Combining products into one cohesive skin care regimen can be a challenging task; but, when faced with a skin care regimen that includes cosmeceutical and prescription-strength products, the task can become overwhelming. Now that more and more clients are using prescription medications along with their cosmeceutical products, it is necessary for the skin care professional to have a general understanding of the more commonly prescribed topical medications and their fundamental differences. Although skin care professionals should never make prescription recommendations, knowledge of the various medications that are available and how they work within a skin care regimen will allow for a safer and more unified treatment plan.
What’s the difference?
“Cosmeceutical” is a term used to describe topical skin care products that are not drugs, but have more visible efficacy than a typical cosmetic product acquired over the counter. Cosmeceuticals are not governed by the U.S. Food and Drug Administration (FDA); therefore, the manufacturers of these various products cannot make any medical claims. On the contrary, any medication or drug that is physician-prescribed and regulated by the FDA is considered a prescription. The manufacturers of the drug are able to make medical claims, but must provide qualified studies showing the indications of use and possible side effects.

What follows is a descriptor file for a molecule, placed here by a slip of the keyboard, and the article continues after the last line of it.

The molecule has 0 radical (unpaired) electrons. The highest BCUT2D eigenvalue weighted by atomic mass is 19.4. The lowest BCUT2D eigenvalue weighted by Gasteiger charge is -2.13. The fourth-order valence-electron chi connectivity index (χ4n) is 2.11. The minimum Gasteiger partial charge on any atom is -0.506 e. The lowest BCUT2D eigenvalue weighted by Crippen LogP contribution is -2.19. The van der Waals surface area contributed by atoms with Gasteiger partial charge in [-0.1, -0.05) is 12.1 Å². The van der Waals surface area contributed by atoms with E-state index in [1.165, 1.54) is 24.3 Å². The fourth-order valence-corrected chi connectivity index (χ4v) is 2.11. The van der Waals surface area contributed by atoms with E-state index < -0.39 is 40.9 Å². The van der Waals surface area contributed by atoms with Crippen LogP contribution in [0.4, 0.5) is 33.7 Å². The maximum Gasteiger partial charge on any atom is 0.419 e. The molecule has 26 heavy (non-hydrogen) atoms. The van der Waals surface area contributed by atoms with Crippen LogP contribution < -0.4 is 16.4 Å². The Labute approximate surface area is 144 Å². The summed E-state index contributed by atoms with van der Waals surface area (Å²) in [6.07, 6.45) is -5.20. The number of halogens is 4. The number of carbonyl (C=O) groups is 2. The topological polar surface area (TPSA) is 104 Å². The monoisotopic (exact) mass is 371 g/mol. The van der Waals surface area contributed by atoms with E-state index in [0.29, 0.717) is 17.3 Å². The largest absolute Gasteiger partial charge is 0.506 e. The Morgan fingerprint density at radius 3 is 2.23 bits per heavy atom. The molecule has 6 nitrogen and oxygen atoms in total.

Simply put, prescription medications and cosmeceuticals can be used in combination; however, it is important to not overstimulate the client’s skin when doing so. This is when your knowledge of commonly prescribed medications is paramount to your client’s skin health. The chart Common Prescription Medications summarizes common oral and topical prescription medications, the type of client that might be prescribed this medication, its key ingredients and its mechanism of action.
The intellectually curious client
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It’s no secret that clients are becoming more interested in their overall skin health. Virtually any information about a product, a skin condition or a prescription medication is at the fingertips of the client via the Internet. Because of this, it has become increasingly necessary for skin care professionals to give clients concise, valid answers when they inquire about combination therapy. After all, they look to you to care for the health of their skin. Furthermore, clients may already be integrating a prescription medication into their skin care routine. If this is the case, it is in your best interest and that of the client that you have knowledge of the possible interactions between drugs and cosmeceutical products.
Conversely, you may encounter a client who needs medical intervention for a condition that is not treatable within your scope of practice. For example, a client with a moderate-to-severe case of rosacea may need to be prescribed an azelaic acid gel to help control the symptoms. Although you should not suggest any medication in particular to your clients, you certainly can refer them to a physician who can assess their condition and prescribe accordingly. However, it is in the best interest of your client that you are well-versed in the various medications available and how they work alongside cosmeceutical products.
Simultaneous use, substitution and maintenance